This study provides an overview on how EU funding, both from home affairs funds and from the external action budget, have in the past and can currently support asylum and migration priorities outside the EU. It focuses on expenditure during the previous Multiannual Financial Framework (MFF) (2014-2020) and the current MFF (2021-2027) and aims to answer the following overall research question: How can EU migration and asylum funds for third countries be demonstrably more efficient, effective and coherent, including with EU values?

While the overall amount of EU funding dedicated to asylum, forced displacement and migration has increased, the relevant oversight and transparency mechanisms and structures have not followed suit.  For instance, based on the information that is available in the public domain, it is not possible to ascertain how much EU funding has been spent in support of asylum, forced displacement and migration outside the EU in the previous funding period (2014-2020). There is no official record of DG HOME spending outside the EU under the Asylum, Migration and Integration Fund (AMIF) and the Internal Security Fund-Borders and Visa (ISF-BV). Similarly, there is no publicly available analysis of the range of asylum, forced displacement and migration-related activities supported by the EU external action budget.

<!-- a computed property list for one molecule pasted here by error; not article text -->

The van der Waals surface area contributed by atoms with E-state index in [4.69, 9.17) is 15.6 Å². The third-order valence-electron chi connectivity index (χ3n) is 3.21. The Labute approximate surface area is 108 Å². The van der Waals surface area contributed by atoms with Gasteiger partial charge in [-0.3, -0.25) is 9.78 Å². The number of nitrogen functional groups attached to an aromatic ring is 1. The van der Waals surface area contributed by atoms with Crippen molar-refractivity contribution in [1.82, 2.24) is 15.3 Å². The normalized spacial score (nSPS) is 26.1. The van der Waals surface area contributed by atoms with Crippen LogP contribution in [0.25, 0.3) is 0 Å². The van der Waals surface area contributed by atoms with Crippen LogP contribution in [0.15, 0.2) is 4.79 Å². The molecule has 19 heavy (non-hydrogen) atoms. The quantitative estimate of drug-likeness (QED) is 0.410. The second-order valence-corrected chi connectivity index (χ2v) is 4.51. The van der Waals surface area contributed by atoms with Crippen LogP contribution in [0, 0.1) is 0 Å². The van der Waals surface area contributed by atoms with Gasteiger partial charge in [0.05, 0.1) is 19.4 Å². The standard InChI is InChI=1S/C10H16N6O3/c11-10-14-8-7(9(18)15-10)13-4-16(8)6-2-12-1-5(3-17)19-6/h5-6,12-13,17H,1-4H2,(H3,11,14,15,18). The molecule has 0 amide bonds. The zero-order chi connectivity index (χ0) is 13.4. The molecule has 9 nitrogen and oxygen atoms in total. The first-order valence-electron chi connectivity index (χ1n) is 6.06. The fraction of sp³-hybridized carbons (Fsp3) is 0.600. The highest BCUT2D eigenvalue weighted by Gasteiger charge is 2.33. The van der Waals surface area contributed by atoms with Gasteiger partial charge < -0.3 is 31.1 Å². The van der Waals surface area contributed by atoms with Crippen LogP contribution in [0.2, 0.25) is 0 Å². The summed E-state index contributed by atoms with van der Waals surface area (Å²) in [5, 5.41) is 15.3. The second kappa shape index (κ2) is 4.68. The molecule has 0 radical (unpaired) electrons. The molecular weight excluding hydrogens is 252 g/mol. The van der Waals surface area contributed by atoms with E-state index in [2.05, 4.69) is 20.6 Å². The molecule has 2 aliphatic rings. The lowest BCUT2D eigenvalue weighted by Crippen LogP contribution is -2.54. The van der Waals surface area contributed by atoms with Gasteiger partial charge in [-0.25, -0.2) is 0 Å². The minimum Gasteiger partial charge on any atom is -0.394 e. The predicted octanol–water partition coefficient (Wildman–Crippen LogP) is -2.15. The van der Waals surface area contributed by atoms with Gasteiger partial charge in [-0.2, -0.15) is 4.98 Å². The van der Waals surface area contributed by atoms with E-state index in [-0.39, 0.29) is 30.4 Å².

In the absence of official reports, the study looked at relevant datasets, evaluations and reporting documents. However, publicly available data and reports do not usually include the level of detail that would be necessary to analyse how much funding was dedicated to each activity with migration and asylum policies. In response to these limitations, the study provides an overall mapping of available sources for EU funding on migration and asylum in EU third countries.

The study also provides an assessment of EU funding on asylum, forced displacement and migration in the 2014-2020 funding period focusing on transparency, coherence, effectiveness and efficiency and monitoring mechanisms, including on fundamental rights. It provides some detailed analysis of the use of EU funding in two specific country cases, namely Afghanistan and Niger.

It ends with a set of recommendations on availability and transparency of data, coherence, effectiveness and efficiency, monitoring mechanisms and compliance with fundamental rights.

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